Most vegetarians that have visited Japan will agree to this claim – Japan is a vegetarian heaven in a vegetarian hell. Japanese loves seafood too much, it is practically engrained in their culture and everyday lives – which is understandable as Japan is an island nation which has mostly mountains with limited arable land. Thus, fish and other sea creatures were the key to survival.
Your first day in Japan might make you feel like there’s fish in everything. But worry not, Japanese cuisine has a rich tradition of cooking with vegetables. The key is to know where to find them and ultimately knowing what you are ordering.
So as the Food Experts of Asia, we have compiled a list of vegetarian food that can be a helpful guide to aid you when you are ordering. Do note that some restaurants may add non-vegetarian ingredients or fish flavoring as there is little awareness of purely vegetarian diets.
Caution: You might just turn into a full-pledge vegetarian after reading through this list.
First food on the list has got to be Gohan – Japanese rice that is of the short grain, slightly sticky variety. Ask any Japanese and they would say that Gohan is the best type of Rice in the world.
If you’re out with non-vegetarian friends and are having trouble finding vegetarian dishes, a bowl of Gohan with a splash of soy sauce and chili sprinkle would easily fill your tummy.
Considered as one of the favorite appetizer on Japanese dining tables, Edamame are young soy beans steamed and coated with salt. A great finger food while chatting with friends or simply to fill your tummy as a snack.
3. Miso Vegetables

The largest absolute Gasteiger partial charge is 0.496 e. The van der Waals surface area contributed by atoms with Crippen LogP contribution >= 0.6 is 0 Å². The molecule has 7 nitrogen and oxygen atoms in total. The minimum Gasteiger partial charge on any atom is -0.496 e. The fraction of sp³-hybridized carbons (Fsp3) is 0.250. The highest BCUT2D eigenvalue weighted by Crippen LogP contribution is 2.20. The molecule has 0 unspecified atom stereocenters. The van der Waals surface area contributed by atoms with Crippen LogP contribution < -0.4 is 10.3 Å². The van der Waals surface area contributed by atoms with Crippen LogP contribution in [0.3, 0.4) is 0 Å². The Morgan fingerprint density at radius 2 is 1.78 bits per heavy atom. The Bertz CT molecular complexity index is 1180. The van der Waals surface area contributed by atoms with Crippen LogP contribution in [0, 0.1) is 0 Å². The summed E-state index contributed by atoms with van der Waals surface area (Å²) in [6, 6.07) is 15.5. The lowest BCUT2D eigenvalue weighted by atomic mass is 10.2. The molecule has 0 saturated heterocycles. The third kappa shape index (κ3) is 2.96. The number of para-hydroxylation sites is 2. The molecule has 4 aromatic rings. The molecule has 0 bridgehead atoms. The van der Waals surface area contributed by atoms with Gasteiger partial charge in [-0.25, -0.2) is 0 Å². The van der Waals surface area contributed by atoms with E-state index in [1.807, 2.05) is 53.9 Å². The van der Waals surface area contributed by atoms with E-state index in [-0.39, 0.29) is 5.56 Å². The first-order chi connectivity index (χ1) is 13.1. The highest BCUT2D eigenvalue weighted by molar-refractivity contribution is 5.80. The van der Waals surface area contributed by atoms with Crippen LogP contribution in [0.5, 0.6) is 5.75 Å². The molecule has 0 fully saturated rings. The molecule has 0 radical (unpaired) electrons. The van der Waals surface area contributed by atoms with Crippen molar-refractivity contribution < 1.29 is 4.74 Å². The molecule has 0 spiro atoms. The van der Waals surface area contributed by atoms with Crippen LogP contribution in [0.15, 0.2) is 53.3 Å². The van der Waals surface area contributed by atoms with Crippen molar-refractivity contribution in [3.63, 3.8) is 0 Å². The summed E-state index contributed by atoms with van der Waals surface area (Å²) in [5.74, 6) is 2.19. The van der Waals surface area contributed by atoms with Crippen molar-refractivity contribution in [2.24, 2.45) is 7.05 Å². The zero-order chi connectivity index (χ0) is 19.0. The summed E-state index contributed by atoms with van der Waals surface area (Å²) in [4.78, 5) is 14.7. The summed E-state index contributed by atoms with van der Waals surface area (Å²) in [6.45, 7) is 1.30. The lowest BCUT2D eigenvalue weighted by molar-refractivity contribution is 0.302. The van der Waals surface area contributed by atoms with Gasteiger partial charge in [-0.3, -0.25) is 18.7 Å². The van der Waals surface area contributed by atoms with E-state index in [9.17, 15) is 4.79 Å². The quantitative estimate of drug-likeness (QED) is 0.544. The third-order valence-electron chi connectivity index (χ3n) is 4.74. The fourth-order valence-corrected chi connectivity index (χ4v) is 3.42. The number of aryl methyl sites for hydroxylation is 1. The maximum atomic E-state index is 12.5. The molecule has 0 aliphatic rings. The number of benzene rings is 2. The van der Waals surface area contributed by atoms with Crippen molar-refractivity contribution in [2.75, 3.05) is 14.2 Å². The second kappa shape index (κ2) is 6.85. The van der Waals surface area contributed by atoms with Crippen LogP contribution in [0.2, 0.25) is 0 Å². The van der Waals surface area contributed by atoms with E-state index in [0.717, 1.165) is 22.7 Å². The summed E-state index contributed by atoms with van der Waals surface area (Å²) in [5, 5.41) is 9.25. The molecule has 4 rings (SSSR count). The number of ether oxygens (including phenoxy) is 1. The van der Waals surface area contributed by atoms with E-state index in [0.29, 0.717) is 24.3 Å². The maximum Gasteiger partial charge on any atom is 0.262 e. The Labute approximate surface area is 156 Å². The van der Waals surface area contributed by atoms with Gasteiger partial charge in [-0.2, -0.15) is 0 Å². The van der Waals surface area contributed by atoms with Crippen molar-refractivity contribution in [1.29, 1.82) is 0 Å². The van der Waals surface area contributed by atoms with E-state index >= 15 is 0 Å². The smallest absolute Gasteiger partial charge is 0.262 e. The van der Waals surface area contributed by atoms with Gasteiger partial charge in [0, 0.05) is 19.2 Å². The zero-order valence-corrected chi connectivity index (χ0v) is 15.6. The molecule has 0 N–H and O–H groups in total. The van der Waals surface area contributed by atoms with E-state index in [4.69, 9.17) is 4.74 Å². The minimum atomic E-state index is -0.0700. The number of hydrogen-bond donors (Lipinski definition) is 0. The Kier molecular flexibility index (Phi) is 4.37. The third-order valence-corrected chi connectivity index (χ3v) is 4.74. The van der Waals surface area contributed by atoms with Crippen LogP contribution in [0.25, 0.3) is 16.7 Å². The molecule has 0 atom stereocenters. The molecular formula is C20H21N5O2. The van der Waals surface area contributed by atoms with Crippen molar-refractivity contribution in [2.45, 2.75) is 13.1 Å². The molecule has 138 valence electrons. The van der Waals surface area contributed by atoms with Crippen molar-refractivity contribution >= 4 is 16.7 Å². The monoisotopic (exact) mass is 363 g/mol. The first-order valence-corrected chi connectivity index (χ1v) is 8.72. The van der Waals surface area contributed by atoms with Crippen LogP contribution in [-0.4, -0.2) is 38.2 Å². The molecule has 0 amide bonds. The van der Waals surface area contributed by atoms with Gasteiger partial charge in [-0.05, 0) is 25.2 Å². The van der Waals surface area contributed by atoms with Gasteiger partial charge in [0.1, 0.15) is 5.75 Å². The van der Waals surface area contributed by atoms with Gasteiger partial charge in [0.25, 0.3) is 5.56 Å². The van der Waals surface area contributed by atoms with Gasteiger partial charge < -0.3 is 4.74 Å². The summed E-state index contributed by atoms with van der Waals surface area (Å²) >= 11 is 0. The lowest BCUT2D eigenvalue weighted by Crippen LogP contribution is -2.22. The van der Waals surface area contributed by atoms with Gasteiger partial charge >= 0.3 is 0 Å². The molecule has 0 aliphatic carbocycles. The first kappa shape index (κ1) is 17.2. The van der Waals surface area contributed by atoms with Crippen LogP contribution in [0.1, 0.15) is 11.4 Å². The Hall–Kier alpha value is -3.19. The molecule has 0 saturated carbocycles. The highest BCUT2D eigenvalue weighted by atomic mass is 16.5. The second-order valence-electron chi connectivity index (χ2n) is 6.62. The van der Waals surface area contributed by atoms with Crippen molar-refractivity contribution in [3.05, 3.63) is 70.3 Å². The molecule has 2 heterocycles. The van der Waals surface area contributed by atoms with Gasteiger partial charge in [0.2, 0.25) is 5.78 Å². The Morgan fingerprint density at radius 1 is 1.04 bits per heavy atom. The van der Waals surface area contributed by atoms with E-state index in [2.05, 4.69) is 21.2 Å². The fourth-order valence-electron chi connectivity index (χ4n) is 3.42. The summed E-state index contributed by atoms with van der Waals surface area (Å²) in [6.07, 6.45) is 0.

An important ingredient in Japanese cuisine, Miso is a paste made by fermenting soybeans, rice, wheat or barley. The paste is a great dip for fresh or steamed vegetables.
You can also mixed some Miso paste with your bowl of rice to have more depth in the overall flavor.
Dashi is a simple Japanese cooking stock that is made with umami ingredients like mushrooms and kombu, an edible kelp. While it is most typically fish based using Bonito flakes and Niboshi (dried infant sardines), Dashi made out of Kombu is also commonly available.
Some restaurants serve Dashi soup as an appetizer, so don’t forget to ask whether it contains any non-vegetarian ingredients.
5. Miso Soup
This staple soup of Japanese diet, Miso soup normally contains Dashi and Miso paste. Although there are many fish based variations, Miso soup would normally contain just the two main ingredients. You may find other vegetarian ingredients in a bowl of Miso soup such as tofu, seaweed and scallions.
If you’re lucky, some restaurants or homes add Daikon in the soup for a solid but soft texture.
Your first experience tasting Natto might make you gag, but this common breakfast food is loved by many and is thought to be healthy. Essentially fermented soybeans, Natto is smelly, slimy and stinky.
But after several tries, you’ll see why Natto is much loved by the Japanese.
7. Agedashi Dofu
Agedashi Dofu are cubes of deep fried tofu in a hot tentsuyu broth, which are normally made from dashi, mirin and shoyu. It is normally topped with nego and grated daikon and in many cases, it is also topped with Katsuobushi (fermented fish flakes).
When ordering, you can ask the waiters to leave Katsuobushi out, as toppings are generally the last step before serving.
8. Vegetable Tempura
Tempura is a side dish or snack loved by many, young or old. Anything can be fried in tempura batter, most commonly shrimps, but vegetable tempuras are widely available. You can find all sorts of vegetable that is “tempura’d” such as Daikon, Long Beans, Brinjal, Lotus Root, Mushroom and Kabocha (Japanese Winter Squash).
There are also tofu skin tempura, proving that anything can be coated with tempura batter and deep fried.
Kiritanpo is rice that is cookes, mashed and formed into cylinders, cooked over an open fire. If you’re in Japan during Autumn season, the chances of you running into Kiritanpo is high as it is a favorite outdoor Autumn snack.
Kirintanpo is often topped with Miso paste, giving it a heightened flavor profile.
When you see the word Kinpira on any menu, worry not as it almost always vegetarian. This Japanese cooking technique first sautés ingredients like carrots, lotus root and burdock roots. They are then simmered at a low temperature.
Other vegetables like seaweed and tofu may be added to the dish. Kinpira can be easily found at convenience and grocery stores.